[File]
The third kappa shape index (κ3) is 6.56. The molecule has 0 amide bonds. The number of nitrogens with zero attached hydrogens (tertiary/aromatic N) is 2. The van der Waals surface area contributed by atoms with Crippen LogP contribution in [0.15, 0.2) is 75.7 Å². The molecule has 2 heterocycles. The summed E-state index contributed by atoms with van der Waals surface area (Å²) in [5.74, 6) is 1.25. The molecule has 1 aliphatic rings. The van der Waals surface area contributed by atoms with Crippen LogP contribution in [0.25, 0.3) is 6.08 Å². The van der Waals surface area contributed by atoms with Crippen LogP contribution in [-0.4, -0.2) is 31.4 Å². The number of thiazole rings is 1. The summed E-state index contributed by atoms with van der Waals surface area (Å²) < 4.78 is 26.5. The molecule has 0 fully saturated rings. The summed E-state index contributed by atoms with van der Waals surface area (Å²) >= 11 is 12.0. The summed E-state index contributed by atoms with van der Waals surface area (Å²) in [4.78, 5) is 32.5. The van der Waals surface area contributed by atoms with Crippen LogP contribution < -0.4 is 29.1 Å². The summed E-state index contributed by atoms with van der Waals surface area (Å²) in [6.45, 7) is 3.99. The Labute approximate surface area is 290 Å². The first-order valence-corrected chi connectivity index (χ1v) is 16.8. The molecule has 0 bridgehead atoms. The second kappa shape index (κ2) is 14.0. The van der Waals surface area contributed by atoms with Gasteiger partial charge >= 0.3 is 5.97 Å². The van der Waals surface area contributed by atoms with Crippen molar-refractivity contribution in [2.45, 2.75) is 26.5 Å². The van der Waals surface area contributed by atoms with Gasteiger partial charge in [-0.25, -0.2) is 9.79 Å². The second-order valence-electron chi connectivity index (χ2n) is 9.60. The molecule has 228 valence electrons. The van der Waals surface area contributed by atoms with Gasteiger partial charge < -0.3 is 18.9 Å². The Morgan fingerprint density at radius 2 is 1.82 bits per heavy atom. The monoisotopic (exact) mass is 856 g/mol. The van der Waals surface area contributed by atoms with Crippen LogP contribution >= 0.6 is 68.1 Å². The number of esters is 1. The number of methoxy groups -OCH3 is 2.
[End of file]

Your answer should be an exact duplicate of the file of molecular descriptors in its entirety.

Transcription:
The third kappa shape index (κ3) is 6.56. The molecule has 0 amide bonds. The number of nitrogens with zero attached hydrogens (tertiary/aromatic N) is 2. The van der Waals surface area contributed by atoms with Crippen LogP contribution in [0.15, 0.2) is 75.7 Å². The molecule has 2 heterocycles. The summed E-state index contributed by atoms with van der Waals surface area (Å²) in [5.74, 6) is 1.25. The molecule has 1 aliphatic rings. The van der Waals surface area contributed by atoms with Crippen LogP contribution in [0.25, 0.3) is 6.08 Å². The van der Waals surface area contributed by atoms with Crippen LogP contribution in [-0.4, -0.2) is 31.4 Å². The number of thiazole rings is 1. The summed E-state index contributed by atoms with van der Waals surface area (Å²) < 4.78 is 26.5. The molecule has 0 fully saturated rings. The summed E-state index contributed by atoms with van der Waals surface area (Å²) >= 11 is 12.0. The summed E-state index contributed by atoms with van der Waals surface area (Å²) in [4.78, 5) is 32.5. The van der Waals surface area contributed by atoms with Crippen LogP contribution < -0.4 is 29.1 Å². The summed E-state index contributed by atoms with van der Waals surface area (Å²) in [6.45, 7) is 3.99. The Labute approximate surface area is 290 Å². The first-order valence-corrected chi connectivity index (χ1v) is 16.8. The molecule has 0 bridgehead atoms. The second kappa shape index (κ2) is 14.0. The van der Waals surface area contributed by atoms with Gasteiger partial charge >= 0.3 is 5.97 Å². The van der Waals surface area contributed by atoms with Crippen molar-refractivity contribution in [2.45, 2.75) is 26.5 Å². The van der Waals surface area contributed by atoms with Gasteiger partial charge in [-0.25, -0.2) is 9.79 Å². The second-order valence-electron chi connectivity index (χ2n) is 9.60. The molecule has 228 valence electrons. The van der Waals surface area contributed by atoms with Gasteiger partial charge < -0.3 is 18.9 Å². The Morgan fingerprint density at radius 2 is 1.82 bits per heavy atom. The monoisotopic (exact) mass is 856 g/mol. The van der Waals surface area contributed by atoms with Crippen LogP contribution >= 0.6 is 68.1 Å². The number of esters is 1. The number of methoxy groups -OCH3 is 2.